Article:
Dr Kevin Finn, PhD

University of Northern Iowa, Fitnessgram® consultant
Overview and Design of the Hungarian National Fitness Study
18 September 2014, 11:00 – 12:20

The Hungarian School Sport Federation (HSSF) established a partnership with the Cooper Institute (CI) to develop a new fitness battery for use in Hungarian schools. The project included a comprehensive research study that evaluated the utility and feasibility of collecting field based measures of physical fitness in youth. The research component included field-based data collection on a large representative sample and a more detailed laboratory evaluation on a subsample of participants to test associations with health outcomes. This was designed to determine if the FITNESSGRAM® standards would apply to this sample of Hungarian youth. This presentation provides an overview of the design considerations used in the study and the results of a detailed quality control evaluation of the testing protocols.

The field-based data collection provided representative data from a large sample of youth across the country. A two stage stratified random sampling method was used to first recruit a sample of 53 schools from seven regions of Hungary, then randomly select students from these schools to participate in field based fitness evaluation. A total of 2602 schoolchildren between the ages 11 and 19 years (grades 5-12.) completed a comprehensive battery of established fitness assessments. The battery included established measures from the FITNESSGRAM® protocol (e.g. PACER, pushups, curl ups, modified sit-and-reach, trunk lift), body size, a body fat estimate from bioelectrical impedance, as well as additional items common in Hungarian schools and European fitness projects (long jump, hand grip).
The laboratory-based data collection involved a subsample of 514 youth that were randomly selected from the field-testing sample. Data were collected in a standardized method in five regional laboratories. The laboratory tested was used to establish validity for the field measures and to evaluate the subjects for risk of metabolic syndrome (blood lipids, blood pressure, and adiposity). All testing sites conducted measures in a similar fashion using teams of examiners experienced in testing and trained by the HSSF using manuals and team leaders.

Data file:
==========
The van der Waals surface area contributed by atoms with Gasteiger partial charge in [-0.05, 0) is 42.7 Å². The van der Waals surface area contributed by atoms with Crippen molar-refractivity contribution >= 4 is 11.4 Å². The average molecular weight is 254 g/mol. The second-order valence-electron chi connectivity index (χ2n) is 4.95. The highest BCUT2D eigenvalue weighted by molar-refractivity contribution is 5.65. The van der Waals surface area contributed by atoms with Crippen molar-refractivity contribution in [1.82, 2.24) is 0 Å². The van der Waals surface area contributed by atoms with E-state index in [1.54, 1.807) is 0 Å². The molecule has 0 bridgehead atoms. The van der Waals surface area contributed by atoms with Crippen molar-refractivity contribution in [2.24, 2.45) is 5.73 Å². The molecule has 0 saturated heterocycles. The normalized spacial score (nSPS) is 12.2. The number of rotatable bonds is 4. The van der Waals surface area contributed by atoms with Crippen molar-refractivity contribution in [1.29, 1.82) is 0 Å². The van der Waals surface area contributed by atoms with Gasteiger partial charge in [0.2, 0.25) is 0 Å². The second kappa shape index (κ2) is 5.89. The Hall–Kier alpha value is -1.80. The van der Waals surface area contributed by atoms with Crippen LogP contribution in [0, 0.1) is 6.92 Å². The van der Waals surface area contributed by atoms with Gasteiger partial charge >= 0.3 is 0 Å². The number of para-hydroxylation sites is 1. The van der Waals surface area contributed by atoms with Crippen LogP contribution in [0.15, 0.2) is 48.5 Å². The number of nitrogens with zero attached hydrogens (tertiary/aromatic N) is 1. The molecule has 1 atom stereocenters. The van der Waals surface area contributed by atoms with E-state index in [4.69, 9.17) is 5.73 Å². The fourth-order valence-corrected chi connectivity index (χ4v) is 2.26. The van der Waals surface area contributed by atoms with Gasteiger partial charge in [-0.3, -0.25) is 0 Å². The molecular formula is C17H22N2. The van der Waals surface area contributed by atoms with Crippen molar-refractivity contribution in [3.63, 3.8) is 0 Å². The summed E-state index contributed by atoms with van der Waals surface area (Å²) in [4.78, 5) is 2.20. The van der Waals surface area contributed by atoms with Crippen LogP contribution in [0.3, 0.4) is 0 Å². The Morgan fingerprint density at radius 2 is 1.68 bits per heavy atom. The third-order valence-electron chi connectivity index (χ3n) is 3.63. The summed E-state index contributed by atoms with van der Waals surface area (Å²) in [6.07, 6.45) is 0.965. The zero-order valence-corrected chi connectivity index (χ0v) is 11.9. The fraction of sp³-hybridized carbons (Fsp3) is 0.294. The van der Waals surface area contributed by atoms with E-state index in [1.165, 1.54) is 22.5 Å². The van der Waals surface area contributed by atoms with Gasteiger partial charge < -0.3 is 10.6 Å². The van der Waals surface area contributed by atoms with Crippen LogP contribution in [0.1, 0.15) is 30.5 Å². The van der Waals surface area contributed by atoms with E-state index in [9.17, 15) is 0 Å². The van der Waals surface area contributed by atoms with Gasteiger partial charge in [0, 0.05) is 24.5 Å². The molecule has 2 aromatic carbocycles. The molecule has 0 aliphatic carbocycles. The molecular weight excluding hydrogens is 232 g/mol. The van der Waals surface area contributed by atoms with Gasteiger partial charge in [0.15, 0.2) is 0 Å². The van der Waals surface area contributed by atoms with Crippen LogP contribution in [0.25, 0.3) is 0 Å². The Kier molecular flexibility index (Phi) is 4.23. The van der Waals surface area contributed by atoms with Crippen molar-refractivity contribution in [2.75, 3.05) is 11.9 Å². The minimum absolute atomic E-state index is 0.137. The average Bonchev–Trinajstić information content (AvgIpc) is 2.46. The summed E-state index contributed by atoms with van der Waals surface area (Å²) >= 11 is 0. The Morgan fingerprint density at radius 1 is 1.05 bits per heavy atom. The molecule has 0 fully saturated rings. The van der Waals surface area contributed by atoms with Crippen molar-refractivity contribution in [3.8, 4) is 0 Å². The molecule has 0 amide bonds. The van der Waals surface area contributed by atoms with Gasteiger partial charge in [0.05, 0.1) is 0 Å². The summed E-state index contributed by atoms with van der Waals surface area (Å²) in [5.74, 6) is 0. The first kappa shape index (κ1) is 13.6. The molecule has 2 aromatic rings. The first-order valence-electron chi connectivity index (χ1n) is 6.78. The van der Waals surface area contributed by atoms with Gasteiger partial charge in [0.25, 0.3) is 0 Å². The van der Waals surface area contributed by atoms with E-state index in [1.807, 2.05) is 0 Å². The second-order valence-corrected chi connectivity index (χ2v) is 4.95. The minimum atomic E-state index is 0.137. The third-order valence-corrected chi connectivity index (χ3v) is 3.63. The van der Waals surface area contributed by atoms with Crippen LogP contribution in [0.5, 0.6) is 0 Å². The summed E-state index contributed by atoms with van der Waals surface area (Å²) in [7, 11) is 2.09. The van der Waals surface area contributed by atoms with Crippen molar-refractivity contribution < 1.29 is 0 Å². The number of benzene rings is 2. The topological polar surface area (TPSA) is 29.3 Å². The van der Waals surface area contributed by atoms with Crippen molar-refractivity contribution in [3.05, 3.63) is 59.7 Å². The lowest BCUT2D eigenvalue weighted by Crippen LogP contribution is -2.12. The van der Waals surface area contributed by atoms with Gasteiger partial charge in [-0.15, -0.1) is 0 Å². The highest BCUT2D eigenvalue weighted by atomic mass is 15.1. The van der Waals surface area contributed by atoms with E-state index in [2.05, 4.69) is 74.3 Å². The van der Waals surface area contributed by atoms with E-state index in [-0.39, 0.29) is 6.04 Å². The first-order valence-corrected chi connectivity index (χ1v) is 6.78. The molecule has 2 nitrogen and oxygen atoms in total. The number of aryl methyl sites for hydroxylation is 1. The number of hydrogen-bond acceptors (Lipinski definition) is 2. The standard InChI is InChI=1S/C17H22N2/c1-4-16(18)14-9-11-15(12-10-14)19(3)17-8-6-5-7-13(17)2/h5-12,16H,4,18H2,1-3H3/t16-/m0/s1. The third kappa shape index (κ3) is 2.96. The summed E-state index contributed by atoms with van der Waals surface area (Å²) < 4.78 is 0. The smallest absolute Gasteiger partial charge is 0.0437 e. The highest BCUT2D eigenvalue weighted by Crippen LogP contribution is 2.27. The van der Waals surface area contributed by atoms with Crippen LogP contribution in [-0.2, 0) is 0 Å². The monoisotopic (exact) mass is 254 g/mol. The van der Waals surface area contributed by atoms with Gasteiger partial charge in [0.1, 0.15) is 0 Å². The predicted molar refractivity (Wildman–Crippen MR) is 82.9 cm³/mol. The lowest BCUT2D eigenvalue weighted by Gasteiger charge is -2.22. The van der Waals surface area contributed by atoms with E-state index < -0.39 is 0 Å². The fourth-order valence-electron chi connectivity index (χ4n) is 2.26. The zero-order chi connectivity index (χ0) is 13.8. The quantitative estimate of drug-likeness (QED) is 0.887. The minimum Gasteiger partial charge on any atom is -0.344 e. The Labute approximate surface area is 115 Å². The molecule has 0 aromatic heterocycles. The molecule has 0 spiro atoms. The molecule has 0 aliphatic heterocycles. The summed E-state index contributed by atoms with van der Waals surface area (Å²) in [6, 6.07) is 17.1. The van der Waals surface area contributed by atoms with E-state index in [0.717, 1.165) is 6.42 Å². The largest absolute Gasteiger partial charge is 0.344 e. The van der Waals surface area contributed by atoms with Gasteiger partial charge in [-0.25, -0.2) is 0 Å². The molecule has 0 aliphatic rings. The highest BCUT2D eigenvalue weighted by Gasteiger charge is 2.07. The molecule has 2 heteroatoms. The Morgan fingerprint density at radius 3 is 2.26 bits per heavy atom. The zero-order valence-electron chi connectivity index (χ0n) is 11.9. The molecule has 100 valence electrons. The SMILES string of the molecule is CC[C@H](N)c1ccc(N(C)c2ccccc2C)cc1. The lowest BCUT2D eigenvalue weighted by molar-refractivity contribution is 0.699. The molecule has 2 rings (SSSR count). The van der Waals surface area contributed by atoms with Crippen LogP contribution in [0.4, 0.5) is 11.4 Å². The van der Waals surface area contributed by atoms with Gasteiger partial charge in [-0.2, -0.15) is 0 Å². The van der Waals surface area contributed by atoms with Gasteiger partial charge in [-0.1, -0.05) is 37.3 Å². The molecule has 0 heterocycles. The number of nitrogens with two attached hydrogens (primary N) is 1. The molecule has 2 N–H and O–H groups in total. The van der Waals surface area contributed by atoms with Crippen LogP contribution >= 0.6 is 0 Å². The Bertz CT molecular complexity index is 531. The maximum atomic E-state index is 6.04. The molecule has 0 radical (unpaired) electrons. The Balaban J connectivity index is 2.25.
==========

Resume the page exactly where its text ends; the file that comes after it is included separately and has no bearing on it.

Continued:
The quality control plan evaluated these procedures using visitations during the testing phases of the study. A CI consultant observed five field-testing teams and four laboratories during a typical testing period. The results showed good fidelity in the procedures. There was some variance in the measures of body fat either due to equipment differences or examiner techniques between laboratories. However measures of aerobic fitness, muscular fitness, flexibility, and body size had high levels of inter-team consistency. The findings from these actions resulted in confidence in the data was of high quality, a need to use body mass index as the health-related fitness measure for body composition, and to recognize the need to describe regional differences in the distribution of fitness in Hungary.